Arctic Stones: "So, uhm, where are Susan Polgar’s links to Mig Greenfield’s excellent blog?..."

My guess is that she does not like the fact that the comments here are largely un-moderated, and she is sometimes not painted in prettiest light here.

Also, if Carlsen wins game one, he passes Topalov on the live list--right now he is less than 3 points back.

...make that "less than four points back."

"Carlsen has youth, energy, and physical skills to play all eight games at top brilliance levels."

Which of his opponents do you consider so weak that it counts merely as a walk-over? :o) I'm referring to the ninth "game", of course.

"it was said that the new playing style tired him out"

compared to before, when Carlsen was known to take many short draws to rest during events?!?


At last! My supertournament fix. I was starting to get the DTs again.

"I suppose it's different when the goal isn't just to win, but also to expand and develop your overall game, which is what Garry's role with Carlsen is. I.e. becoming the 300th person to get next to nothing against Kramnik's Petroff isn't exactly mind-expanding."

So, when do you think Carlsen switches to 1. d4?

last I checked... he plays everything =P with Kasparov helping wouldn't you? It is pretty much forced at the top level I think to be flexible or you wear a target on your back saying "break my pet line... I double dog dare you!" Some still do though... and they usually pay a game or two to the piper's deep preparation combos.

Rooting for Ivanchuk.

Similar to Carlsen, 5 whites. He's playing white against Anand, Kramnik, Pono, Gelfand (instead of Aronian), plus Carlsen!

The only difference is that Chucky doesn't have Kasparov as coach.

Question: Do the "older" players still have coaches, or do they stop at a certain age? Magnus has Kasparov, Karjakin had Short in the past. Not sure about the rest (I know they have seconds for matches).

Such a strong field, only nine rounds, anything can happen really. I would put my money on either Aronian, Kramnik, Carlsen or Pono! What is the time control?

the question is : who will finish last ?

Moro, Chuck or Gelfand last. Ouch.

Moro's kamikaze style does not seem to work well at this level of competition. I of course admire his style and am cheering for him but would not be surprised if he came last.

Are you Thomas? Just an observation.


#caleague: "It is pretty much forced at the top level I think to be flexible or you wear a target on your back saying 'break my pet line... I double dog dare you!'"

Agreed. But Anand was a great exception. He played 1. e4 virtually exclusively until his match with Kramnik.

Leko is going to win. With +1!!

Ok, what about the seconds. Does anyone know who the players brought along this time?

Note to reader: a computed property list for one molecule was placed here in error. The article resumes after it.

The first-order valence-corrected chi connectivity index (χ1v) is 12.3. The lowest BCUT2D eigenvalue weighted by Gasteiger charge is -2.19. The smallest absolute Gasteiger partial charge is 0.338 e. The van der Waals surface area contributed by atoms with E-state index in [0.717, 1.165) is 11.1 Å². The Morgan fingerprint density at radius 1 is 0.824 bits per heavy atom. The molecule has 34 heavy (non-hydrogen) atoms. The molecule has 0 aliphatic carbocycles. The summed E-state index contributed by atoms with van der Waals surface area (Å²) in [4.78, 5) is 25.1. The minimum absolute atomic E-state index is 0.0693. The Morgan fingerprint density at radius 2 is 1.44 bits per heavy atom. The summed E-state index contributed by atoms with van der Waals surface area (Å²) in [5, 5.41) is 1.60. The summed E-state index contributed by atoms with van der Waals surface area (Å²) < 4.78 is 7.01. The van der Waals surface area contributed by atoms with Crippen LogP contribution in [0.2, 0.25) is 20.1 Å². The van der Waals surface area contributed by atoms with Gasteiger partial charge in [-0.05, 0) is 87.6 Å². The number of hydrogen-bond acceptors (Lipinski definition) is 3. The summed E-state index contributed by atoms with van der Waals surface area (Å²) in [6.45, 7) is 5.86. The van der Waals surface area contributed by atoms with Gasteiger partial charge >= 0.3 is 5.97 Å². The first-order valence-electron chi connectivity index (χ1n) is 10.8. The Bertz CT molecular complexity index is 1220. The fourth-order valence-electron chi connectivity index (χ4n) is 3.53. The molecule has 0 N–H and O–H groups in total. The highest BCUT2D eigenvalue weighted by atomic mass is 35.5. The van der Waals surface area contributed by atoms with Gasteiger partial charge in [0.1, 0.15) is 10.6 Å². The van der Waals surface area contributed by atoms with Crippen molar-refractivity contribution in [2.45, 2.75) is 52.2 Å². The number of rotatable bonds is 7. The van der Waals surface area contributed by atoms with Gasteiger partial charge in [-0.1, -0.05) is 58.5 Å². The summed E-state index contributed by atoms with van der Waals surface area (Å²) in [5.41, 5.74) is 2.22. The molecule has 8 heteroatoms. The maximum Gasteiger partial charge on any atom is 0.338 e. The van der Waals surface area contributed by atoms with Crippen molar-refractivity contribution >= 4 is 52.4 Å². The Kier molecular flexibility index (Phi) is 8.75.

I want Chucky to win it , he is more important than ELO or titles .
Anything can happen though , and that is what makes this tournament so exciting and important from an historical point of view .
Could this be Carlsen´s San Luis? I already saw people wearing that tshirt.
They forget that in one of the many corners of this ring is Kramnik , one of the few persons who was vaccinated against Garry´s psycological influence , that has to worth something .
Not to mention that he will be playing in his own country , with his own toilet , just kiddin.
IMO everyone but Vishy should be playing at full capacity ,and that´s something that not many tournaments can offer, regardless of the category.
Anand is not showing any gold since his match with Kramnik , so maybe even him could be motivated to play with some guts despite being so close to his match with Topa.
Of course it would be lovely to see the Sofia and Bibao rules implemented, but the last person who suggested that in Russia had an accident.
I don´t mind really , because this time i got the feeling that there should be enough electricity in the air to afford some lightning.
Lot of wild cards in this tournament , anything can happen indeed.

Anand has a tough draw, back to back Blacks against Ivanchuk and Kramnik!

Tjallen: "it was said that the new playing style tired him out"

Frogbert: "compared to before, when Carlsen was known to take many short draws to rest during events?!?"

With all due respect, Frogbert, I think there is a very natural explanation as to why Magnus’ new playing style demands more energy -- an it has nothing to do with taking draws. No. Magnus was and continues to be uncompromising.

Kasparov has encouraged him to use more time and do deeper analyses in more of the instances when he has advantage, being more sure that he is finding the best way forward. Whereas before Magnus would not infrequently lose that advantage because of impatience or faulty analysis.

Such thorough analyses require more time and effort, making him more tired.

CO's question to tsn: "Are you Thomas?"

No he is not, at least not _this_ Thomas, what made you think so? Maybe my writing/blogging style isn't that unique ... . But for one thing, I never posted before at 3:00AM (my time zone).